Sean Connery was in ‘large discomfort’ before death due to ‘terrible illness’ – explainer

Diamonds Are Forever: Sean Connery stars in classic trailer

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Revealing more about the state of the actor’s health after releasing news he had passed away, Connery’s family said that he had been “ill for some time” and for the last two years of his life was in “very large discomfort”. Close friend of the star and former F1 driver Sir Jackie Stewart, lamented that it was a “sad sight” to see his friend struggling with “terrible illness” dementia. More recently, Connery’s widow Lady Micheline Roquebrune, who is 92 years of age, and witnessed first hand the “dreadful” impact the disease had on her husband pledged $1million to help find a cure for dementia.

“Having seen the dreadful impact dementia had on Sean, particularly towards the end of his life, our family feels privileged to support the vital research being undertaken,” Lady Roquebrune shared as she donated the large sum to charity Race Against Dementia in February 2022.

“We hope this gift will contribute to treatments to cure and prevent dementia, and in the meantime support those suffering from or caring for a person living with dementia.”

Sharing more about her husband’s personal experience with the progressive disease, Lady Roquebrune said that it was “no life for him” and his final wish was to “slip away without any fuss”.

She added the actor “was not able to express himself” in the period leading up to his death.

These comments from Connery came as a shock as the star’s cause of death on his death certificate was respiratory failure caused by pneumonia, old age, and an irregular heartbeat or atrial fibrillation in medical terms.

Having battled numerous ailments at a similar time, Sir Stewart added that he thought the star would have preferred to “slip away a wee bit earlier” as he “wasn’t well” but in the end the star was able to pass away peacefully in his sleep.

The charity Dementia UK explains that dementia is an umbrella term for a range of progressive conditions that affect the brain. Each type of dementia stops a person’s brain cells (neurones) working properly in specific areas, affecting their ability to remember, think and speak.

Medical professionals tend to use the word dementia in order to describe common symptoms such as:

  • Memory loss
  • Confusion
  • Problems with speech
  • Understanding.

Other potential symptoms of dementia can include problems managing behaviour, finding social situations difficult, hallucinations, and mood swings.

These symptoms are known as progressive, meaning that they get worse over time and can develop gradually. The disease can affect any person and at any age, but it is more common in people over the age of 65.

The charity notes that currently, there are over 200 subtypes of dementia. The most common are Alzheimer’s disease, vascular dementia, Lewy body dementia, frontotemporal dementia and mixed dementia.

Alzheimer’s disease is caused by a build-up of proteins in the brain which damage the brain cells’ ability to transmit messages. One of the proteins involved is called amyloid, deposits of which form plaques around brain cells. The other protein is called tau, deposits of which form tangles within brain cells.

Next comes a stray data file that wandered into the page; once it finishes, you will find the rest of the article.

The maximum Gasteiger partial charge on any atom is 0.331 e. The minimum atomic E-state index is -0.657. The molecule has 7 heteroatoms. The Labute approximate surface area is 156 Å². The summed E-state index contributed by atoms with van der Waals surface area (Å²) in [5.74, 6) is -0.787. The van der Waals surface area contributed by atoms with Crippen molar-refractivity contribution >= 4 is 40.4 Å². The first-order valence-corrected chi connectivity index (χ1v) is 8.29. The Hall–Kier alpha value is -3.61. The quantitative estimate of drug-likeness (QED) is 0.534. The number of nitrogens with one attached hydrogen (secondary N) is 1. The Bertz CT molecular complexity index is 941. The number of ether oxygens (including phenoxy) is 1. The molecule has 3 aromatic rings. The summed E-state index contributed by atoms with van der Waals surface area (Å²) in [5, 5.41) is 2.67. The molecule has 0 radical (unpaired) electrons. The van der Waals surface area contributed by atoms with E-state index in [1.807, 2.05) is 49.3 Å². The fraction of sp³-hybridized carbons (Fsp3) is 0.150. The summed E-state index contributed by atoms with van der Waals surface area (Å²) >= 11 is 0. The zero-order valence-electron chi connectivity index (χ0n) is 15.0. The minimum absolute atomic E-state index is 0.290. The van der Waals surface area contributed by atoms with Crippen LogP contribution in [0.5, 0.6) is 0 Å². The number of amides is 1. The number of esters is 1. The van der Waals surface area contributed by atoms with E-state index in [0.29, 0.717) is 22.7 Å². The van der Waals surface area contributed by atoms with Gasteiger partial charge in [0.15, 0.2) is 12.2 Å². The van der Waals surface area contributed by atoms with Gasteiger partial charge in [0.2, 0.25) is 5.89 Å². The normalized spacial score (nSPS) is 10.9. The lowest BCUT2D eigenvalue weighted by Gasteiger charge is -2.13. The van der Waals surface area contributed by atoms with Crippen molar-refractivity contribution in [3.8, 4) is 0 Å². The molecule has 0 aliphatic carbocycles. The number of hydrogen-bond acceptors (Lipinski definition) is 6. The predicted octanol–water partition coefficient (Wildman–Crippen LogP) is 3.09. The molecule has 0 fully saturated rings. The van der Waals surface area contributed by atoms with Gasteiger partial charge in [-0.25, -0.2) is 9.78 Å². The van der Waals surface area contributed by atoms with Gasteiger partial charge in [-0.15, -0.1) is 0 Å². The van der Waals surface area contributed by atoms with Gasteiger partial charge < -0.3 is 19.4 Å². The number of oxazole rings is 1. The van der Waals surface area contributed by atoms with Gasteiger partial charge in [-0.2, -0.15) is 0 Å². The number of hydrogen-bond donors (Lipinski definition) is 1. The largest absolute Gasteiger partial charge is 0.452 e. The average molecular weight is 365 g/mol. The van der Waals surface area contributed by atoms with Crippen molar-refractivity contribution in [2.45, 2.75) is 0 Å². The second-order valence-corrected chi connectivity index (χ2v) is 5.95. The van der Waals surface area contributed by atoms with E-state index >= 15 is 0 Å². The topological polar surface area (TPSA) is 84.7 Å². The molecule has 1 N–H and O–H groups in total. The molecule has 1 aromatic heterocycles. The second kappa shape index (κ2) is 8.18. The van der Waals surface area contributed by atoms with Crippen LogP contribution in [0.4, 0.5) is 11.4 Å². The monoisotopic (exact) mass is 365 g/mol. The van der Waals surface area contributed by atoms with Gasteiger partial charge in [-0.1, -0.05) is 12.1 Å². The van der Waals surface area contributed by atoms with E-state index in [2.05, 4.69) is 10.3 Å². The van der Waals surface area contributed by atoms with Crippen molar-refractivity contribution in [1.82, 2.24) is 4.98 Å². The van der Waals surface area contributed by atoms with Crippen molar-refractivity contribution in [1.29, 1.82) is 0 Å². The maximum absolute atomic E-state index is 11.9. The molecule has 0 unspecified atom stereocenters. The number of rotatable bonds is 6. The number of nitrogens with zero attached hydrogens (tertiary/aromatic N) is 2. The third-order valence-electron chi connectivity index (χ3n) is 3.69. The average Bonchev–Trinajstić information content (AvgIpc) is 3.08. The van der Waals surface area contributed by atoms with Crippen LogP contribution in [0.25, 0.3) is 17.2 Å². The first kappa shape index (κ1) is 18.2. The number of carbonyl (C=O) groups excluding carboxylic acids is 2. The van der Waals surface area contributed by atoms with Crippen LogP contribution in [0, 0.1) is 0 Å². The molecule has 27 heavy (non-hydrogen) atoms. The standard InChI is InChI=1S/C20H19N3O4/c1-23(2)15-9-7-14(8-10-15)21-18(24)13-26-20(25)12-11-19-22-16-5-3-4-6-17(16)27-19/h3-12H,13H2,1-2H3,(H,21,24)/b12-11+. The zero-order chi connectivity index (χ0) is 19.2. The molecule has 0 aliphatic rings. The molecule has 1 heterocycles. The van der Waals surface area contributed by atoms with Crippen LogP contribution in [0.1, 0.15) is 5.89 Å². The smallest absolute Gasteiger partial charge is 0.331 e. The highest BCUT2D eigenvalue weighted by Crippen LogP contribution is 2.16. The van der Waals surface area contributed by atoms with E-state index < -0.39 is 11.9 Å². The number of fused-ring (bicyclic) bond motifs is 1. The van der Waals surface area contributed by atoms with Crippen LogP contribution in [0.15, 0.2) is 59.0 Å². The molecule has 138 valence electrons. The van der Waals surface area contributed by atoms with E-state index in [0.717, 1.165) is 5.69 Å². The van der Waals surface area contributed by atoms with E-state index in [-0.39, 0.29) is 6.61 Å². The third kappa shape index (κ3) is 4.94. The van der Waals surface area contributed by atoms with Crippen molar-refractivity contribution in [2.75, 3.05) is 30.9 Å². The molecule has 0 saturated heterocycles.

As brain cells become affected, there’s also a decrease in chemical messengers (called neurotransmitters) involved in sending messages, or signals, between brain cells. Levels of one neurotransmitter, acetylcholine, are particularly low in the brains of people with Alzheimer’s disease.

Vascular dementia is caused by problems in the supply of blood to the brain. Commonly due to strokes or ‘mini strokes’ called transient ischaemic attacks (TIAs), these problems cause areas of cell damage in the brain.
Vascular damage can also take place in the smaller vessels of the brain (‘small vessel disease’) and symptoms may be more gradual. The symptoms of vascular dementia are often similar to Alzheimer’s disease, such as memory problems, disorientation and difficulty with communication.

Other common types of dementia such as Lewy body dementia, particularly affects movement and motor control. For example, an individual may struggle with walking, getting dressed and using cutlery. With this type of dementia, memory is less affected.

Regardless of the type of dementia an individual has, the NHS explains it is important that individuals receive a formal diagnosis. An accurate, timely diagnosis gives an individual the best chance to adjust, prepare and plan for the future, as well as access to treatments and support that may help.

Memory problems or mobility problems may also not always be caused by dementia, so getting checked by a medical professional will be able to rule out any of the following other causes:

  • Depression or anxiety
  • Stress
  • Medicines
  • Alcohol or drugs
  • Other health problems – such as hormonal disturbances or nutritional deficiencies.

If diagnosed with dementia, depending on the type an individual has, treatment and support will be readily available. For example, medication such as Acetylcholinesterase (AChE) inhibitors and memantine is usually prescribed to individuals with Alzheimer’s disease.

In addition to medication, the NHS recommends individuals diagnosed with dementia stay socially active, tell people about their dementia, look after their wider health and benefit from support in order to live as well as possible with the condition.

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